This week, Parliament deliberated an issue as essential as our survival – food and agriculture. The deliberation raised critical questions, such as how to protect crops and livestock from wild animals. This issue is as old as the mountains, but the answers have eluded us for decades.    

Annually, almost 8,275 metric tonnes of crops with an estimated value of Nu 365 million are destroyed by wild animals. Livestock worth around Nu 12 million are lost to big cats and other wild animals. A total loss of Nu 377 million is substantial for a struggling economy. 

Contrary to how some officials put it, partial compensation paid to farmers who lose crops and livestock to wild animals is not an answer. It is a remedy. The answer must lie in protecting crops and livestock in the first place. 

The government knows that. Therefore, it has spent considerable amounts on deterrents like electric fencing and acoustic equipment. But the answer does not lie in how much money has been spent, the length of electric fencing laid, or the number of acoustic equipment supplied. The answer must lie in how effective they are. If the bulk of electric fencing is falling into disrepair and macaques have discovered that there are no human cousins behind a stream of machine-generated sounds, there is hardly a solution in sight.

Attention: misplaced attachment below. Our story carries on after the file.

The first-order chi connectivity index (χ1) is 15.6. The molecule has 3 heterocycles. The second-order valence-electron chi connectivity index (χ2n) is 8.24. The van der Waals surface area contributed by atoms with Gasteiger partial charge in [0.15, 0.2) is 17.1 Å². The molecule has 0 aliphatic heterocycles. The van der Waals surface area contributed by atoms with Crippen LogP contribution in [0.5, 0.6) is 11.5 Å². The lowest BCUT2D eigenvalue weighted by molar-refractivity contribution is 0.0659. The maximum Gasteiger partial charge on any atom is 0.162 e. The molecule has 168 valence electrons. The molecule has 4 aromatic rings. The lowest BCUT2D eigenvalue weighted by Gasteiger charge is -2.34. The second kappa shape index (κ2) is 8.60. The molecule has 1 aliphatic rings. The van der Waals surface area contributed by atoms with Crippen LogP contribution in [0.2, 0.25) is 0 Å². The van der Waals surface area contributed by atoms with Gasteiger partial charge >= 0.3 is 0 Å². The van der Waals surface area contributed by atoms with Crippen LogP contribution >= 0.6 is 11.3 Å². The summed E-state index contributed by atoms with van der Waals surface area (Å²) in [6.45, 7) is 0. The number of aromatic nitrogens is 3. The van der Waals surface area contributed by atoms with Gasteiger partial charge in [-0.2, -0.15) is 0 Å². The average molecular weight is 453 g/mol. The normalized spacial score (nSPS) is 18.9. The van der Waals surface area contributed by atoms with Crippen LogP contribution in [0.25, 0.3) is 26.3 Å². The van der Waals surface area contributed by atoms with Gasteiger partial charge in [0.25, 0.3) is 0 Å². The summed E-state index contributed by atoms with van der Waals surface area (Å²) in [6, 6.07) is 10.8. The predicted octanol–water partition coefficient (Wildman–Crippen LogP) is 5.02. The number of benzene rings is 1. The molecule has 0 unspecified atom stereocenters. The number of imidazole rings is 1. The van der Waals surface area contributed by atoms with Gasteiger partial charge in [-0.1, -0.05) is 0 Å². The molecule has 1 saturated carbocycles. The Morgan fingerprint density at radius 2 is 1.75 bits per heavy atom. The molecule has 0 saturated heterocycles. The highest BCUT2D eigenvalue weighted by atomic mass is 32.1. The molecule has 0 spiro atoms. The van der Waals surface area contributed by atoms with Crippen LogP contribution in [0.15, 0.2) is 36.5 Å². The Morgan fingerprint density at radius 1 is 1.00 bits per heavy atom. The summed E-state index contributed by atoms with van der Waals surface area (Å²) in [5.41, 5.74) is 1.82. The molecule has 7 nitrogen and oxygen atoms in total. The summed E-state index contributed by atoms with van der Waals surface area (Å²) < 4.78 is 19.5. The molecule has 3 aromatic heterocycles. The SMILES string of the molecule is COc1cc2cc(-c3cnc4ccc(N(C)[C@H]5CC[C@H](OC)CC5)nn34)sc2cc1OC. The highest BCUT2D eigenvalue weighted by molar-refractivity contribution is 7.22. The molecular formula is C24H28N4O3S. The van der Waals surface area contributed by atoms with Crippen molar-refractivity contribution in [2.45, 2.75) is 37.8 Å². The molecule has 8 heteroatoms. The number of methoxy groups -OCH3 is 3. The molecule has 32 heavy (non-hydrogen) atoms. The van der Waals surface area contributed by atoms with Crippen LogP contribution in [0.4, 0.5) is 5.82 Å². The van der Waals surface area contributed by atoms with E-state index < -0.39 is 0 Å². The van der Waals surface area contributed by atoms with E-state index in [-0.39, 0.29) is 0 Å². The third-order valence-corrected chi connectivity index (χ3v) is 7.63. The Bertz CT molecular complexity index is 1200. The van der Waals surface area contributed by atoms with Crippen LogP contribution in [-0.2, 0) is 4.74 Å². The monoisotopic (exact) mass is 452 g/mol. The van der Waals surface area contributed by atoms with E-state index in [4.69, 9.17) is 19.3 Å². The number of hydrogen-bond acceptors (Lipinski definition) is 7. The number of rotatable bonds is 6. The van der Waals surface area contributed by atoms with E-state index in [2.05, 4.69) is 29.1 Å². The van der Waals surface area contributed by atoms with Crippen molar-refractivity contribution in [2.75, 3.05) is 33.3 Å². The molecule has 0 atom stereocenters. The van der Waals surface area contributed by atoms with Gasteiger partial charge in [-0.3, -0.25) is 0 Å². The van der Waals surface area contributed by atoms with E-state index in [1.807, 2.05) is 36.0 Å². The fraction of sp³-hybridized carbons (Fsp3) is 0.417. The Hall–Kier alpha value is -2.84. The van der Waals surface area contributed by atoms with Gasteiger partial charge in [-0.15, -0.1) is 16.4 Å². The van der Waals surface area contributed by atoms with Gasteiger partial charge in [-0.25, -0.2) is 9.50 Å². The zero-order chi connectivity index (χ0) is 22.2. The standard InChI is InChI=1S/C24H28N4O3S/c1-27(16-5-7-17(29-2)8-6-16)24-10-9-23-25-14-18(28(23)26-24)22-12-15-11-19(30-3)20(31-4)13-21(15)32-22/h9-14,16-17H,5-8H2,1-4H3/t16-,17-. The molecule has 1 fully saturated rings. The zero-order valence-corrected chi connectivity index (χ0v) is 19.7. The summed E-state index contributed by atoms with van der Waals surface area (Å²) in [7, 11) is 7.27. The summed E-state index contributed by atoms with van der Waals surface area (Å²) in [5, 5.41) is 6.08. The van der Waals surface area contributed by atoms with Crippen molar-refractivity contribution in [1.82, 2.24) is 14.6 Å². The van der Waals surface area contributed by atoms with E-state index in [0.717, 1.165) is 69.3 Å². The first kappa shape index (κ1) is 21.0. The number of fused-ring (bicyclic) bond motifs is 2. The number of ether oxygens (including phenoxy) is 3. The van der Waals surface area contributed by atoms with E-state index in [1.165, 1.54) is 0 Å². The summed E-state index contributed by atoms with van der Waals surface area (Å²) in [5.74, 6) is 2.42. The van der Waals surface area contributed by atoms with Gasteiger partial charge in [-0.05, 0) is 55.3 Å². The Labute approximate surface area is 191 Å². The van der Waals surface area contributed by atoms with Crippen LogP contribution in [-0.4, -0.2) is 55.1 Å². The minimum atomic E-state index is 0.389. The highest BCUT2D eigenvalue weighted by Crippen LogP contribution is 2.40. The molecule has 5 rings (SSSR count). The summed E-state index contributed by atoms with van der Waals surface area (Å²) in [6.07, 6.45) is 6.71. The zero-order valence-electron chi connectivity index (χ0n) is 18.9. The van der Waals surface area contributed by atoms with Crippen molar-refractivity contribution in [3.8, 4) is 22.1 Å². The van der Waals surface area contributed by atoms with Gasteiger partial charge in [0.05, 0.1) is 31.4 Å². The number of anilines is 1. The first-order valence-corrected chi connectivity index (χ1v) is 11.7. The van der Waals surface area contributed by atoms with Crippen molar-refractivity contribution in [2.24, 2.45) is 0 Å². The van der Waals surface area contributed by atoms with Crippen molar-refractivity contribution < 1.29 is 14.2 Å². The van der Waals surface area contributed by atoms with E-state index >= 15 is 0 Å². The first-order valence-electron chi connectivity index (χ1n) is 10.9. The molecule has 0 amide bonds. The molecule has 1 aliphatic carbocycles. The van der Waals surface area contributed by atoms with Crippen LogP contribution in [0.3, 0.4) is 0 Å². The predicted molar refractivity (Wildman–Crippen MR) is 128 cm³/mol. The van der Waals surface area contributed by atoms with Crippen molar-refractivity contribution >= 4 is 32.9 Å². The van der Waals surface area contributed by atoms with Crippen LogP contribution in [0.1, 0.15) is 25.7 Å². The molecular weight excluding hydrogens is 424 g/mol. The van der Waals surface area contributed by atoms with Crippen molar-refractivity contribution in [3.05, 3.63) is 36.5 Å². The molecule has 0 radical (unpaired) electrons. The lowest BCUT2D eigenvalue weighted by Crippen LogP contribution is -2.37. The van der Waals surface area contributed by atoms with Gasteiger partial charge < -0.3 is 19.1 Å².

The government has identified chain-link fencing as a more viable solution and has invested substantially. The numbers are impressive but the real impact is yet to be seen. The 13th Plan has set aside Nu 5.1 billion for chain-link fencing. That is Nu 24.8 million a gewog if distributed equally among 205 gewogs. This must come as good news for our farmers who fight a losing battle against marauding wild animals every year. It will keep most animals away, although it is generally ineffective against macaques. 

However, the national budget allocation is one thing. How it is prioritised and used equitably and effectively is another. A guideline the Ministry of Agriculture and Livestock has developed is expected to address this concern. Next, the government must already plan how to keep the expensive fencing standing and impenetrable. Otherwise, the story of electric fencing will repeat. 

Besides, chain-link fencing is only part of the solution. While it is identified as a bulwark against most wild animals that come marauding into villages, it does not protect livestock that go foraging into the forests. Protecting livestock from big cats is much trickier than protecting crops because livestock, particularly free-ranging herds, inevitably cross paths with big cats. Our farmers keep losing their livestock even as our conservation regulations tend to favour wild animals over farmers’ livelihoods. 

As concerns and challenges remain, the government has set its sight on a lofty dream – to increase the agriculture sector’s GDP contribution from Nu 27 billion in 2022 to Nu 50 billion in 2029 through the commercialisation of crops and livestock production. This dream should be achievable through the combined size of the 13th Plan and economic stimulus plan budgets. 

As always, between the lofty dream and the big budget come the planners and their foot soldiers. How they coordinate and join forces is as important as the dream and budget.